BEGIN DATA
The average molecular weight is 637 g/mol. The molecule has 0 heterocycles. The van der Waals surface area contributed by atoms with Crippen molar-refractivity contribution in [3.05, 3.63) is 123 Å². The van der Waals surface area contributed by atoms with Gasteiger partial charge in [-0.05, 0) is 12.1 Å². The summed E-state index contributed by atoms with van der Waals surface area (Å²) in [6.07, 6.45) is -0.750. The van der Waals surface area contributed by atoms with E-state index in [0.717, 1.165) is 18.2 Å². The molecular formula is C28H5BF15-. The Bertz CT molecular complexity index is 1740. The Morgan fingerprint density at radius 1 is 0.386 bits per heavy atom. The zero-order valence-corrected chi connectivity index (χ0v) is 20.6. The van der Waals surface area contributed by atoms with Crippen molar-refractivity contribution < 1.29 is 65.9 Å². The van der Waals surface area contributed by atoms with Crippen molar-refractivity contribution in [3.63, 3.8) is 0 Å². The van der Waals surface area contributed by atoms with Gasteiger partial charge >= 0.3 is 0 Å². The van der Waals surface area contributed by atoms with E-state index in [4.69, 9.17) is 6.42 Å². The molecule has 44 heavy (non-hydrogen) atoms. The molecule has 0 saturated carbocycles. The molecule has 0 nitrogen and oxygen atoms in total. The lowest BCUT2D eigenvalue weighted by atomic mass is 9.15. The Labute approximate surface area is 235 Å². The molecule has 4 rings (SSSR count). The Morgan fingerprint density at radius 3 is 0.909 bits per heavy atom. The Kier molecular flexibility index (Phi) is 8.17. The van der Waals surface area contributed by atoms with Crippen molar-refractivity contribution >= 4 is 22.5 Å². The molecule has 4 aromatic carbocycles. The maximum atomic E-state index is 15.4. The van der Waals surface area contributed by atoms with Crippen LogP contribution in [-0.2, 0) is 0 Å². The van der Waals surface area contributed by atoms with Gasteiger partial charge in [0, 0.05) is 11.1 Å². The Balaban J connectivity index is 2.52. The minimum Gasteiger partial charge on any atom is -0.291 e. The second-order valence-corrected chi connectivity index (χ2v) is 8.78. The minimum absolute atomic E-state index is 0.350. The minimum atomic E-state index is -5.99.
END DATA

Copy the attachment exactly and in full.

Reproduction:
The average molecular weight is 637 g/mol. The molecule has 0 heterocycles. The van der Waals surface area contributed by atoms with Crippen molar-refractivity contribution in [3.05, 3.63) is 123 Å². The van der Waals surface area contributed by atoms with Gasteiger partial charge in [-0.05, 0) is 12.1 Å². The summed E-state index contributed by atoms with van der Waals surface area (Å²) in [6.07, 6.45) is -0.750. The van der Waals surface area contributed by atoms with E-state index in [0.717, 1.165) is 18.2 Å². The molecular formula is C28H5BF15-. The Bertz CT molecular complexity index is 1740. The Morgan fingerprint density at radius 1 is 0.386 bits per heavy atom. The zero-order valence-corrected chi connectivity index (χ0v) is 20.6. The van der Waals surface area contributed by atoms with Crippen molar-refractivity contribution < 1.29 is 65.9 Å². The van der Waals surface area contributed by atoms with Crippen molar-refractivity contribution in [3.63, 3.8) is 0 Å². The van der Waals surface area contributed by atoms with Gasteiger partial charge >= 0.3 is 0 Å². The van der Waals surface area contributed by atoms with E-state index in [4.69, 9.17) is 6.42 Å². The molecule has 44 heavy (non-hydrogen) atoms. The molecule has 0 saturated carbocycles. The molecule has 0 nitrogen and oxygen atoms in total. The lowest BCUT2D eigenvalue weighted by atomic mass is 9.15. The Labute approximate surface area is 235 Å². The molecule has 4 rings (SSSR count). The Morgan fingerprint density at radius 3 is 0.909 bits per heavy atom. The Kier molecular flexibility index (Phi) is 8.17. The van der Waals surface area contributed by atoms with Crippen molar-refractivity contribution >= 4 is 22.5 Å². The molecule has 4 aromatic carbocycles. The maximum atomic E-state index is 15.4. The van der Waals surface area contributed by atoms with Crippen LogP contribution in [-0.2, 0) is 0 Å². The van der Waals surface area contributed by atoms with Gasteiger partial charge in [0, 0.05) is 11.1 Å². The Balaban J connectivity index is 2.52. The minimum Gasteiger partial charge on any atom is -0.291 e. The second-order valence-corrected chi connectivity index (χ2v) is 8.78. The minimum absolute atomic E-state index is 0.350. The minimum atomic E-state index is -5.99.